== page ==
Returning to Office—But Feeling Unmotivated

New data shows a growing number of “actively disengaged” employees at the office. How firms can respond.

The hope was there—at least among corporate leaders. Workers returning to the office would be eager to see colleagues and build business in person.

That eagerness is fading, especially among workers who feel they can perform their duties at home. According to a new poll, the most disengaged employees are those with jobs that can be carried out remotely. In that group, 7% became “actively disengaged” last year. “They’re not hearing a corporate message about why they need to be in the office that makes sense to them,” says workforce transformation expert Maria Amato, senior client partner at Korn Ferry.

A growing number of leaders are still pushing to bring workers back to the office. For the first time since the pandemic began, more than 50% of employees in major cities are now working in person, according to building-security company Kastle Systems. But productivity remains an issue that worries leaders, especially in a tough economy.

According to most experts, few employees complained when firms turned to hybrid policies in 2021. Workers were empathetic to their managers, who were grappling with a difficult situation. For a while, in-office days were novel for many workers— chances to see old friends. These hybrid workers expected to enjoy the upsides of office culture, says Amato. Then reality hit. “They found themselves working behind closed doors and doing back-to-back meetings on Zoom,” says Amato. Employees with childcare or eldercare responsibilities, as well as people living alone, were tangibly inconvenienced, she says, and grumbled to one another.

Managers were expecting some of this blowback. But in the last two months, they say, complaints about unnecessary commutes and in-office days have risen in volume, especially among workers who don’t see a justification for being in the office (and in some cases, toiling alone).  “When people are asked to do things that don’t have much purpose, they lose trust in the organization,” Amato says.

This situation is far from benign in terms of functional teamwork. “There are a number of risks here,” says Grant Duncan, managing director and sector lead for media, entertainment, and digital EMEA at Korn Ferry UK. “What gets lost is loyalty to the organization, as well as the sense of collectively tackling challenges—the creative kinetic energy of ideating together.” If current employees discuss their lack of connection and purpose with candidates and clients, experts say, the result can be reputational damage. “People talk, and they’ll admit that they’re just phoning it in, versus feeling that they really matter and are giving it their best,” says Tamara Rodman, senior client partner in the Culture, Change and Communications practice at Korn Ferry.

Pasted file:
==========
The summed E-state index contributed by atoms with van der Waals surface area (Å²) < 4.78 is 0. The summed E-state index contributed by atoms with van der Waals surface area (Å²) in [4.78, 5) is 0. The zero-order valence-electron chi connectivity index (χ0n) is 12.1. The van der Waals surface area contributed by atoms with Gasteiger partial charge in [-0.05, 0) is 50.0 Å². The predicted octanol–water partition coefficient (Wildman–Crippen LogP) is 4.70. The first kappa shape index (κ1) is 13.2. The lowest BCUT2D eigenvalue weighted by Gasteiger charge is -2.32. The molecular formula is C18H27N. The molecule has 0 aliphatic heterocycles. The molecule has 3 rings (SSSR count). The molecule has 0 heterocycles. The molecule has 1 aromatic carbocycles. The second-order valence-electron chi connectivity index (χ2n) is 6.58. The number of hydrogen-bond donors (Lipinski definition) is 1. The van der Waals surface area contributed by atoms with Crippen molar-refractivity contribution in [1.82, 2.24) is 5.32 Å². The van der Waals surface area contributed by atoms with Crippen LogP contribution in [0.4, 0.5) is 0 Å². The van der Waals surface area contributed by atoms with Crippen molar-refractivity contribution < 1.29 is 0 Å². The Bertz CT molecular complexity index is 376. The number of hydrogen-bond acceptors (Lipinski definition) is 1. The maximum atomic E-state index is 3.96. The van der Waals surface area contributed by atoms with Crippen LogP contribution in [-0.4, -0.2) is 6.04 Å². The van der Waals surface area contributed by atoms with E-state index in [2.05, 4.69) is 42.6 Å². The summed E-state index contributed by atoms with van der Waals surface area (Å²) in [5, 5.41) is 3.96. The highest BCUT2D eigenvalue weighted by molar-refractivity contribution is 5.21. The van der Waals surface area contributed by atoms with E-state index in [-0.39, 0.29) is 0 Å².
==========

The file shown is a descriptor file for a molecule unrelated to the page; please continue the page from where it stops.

Remedying this disengagement starts with communication, says Amato. Corporate policies need to be coherent and make sense to individual employees—which likely involves providing different explanations to each department. “Think about how it’s going to play out for different teams,” says Amato. It’s rare for monolithic solutions to work across a whole organization.

Companies facing these levels of disengagement need to recreate purpose at work, which experts say begins with carefully incorporating two to three group work experiences into each in-office day. This means establishing environments and situations that give people a reason to come in. This could mean scheduling photo or video shoots, in-person brainstorms, or meet-and-greets with visitors, senior executives, and clients. Above all, “make it worthwhile for people to come in,” says Duncan.


For more information, contact Korn Ferry's People Strategy & Performance practice.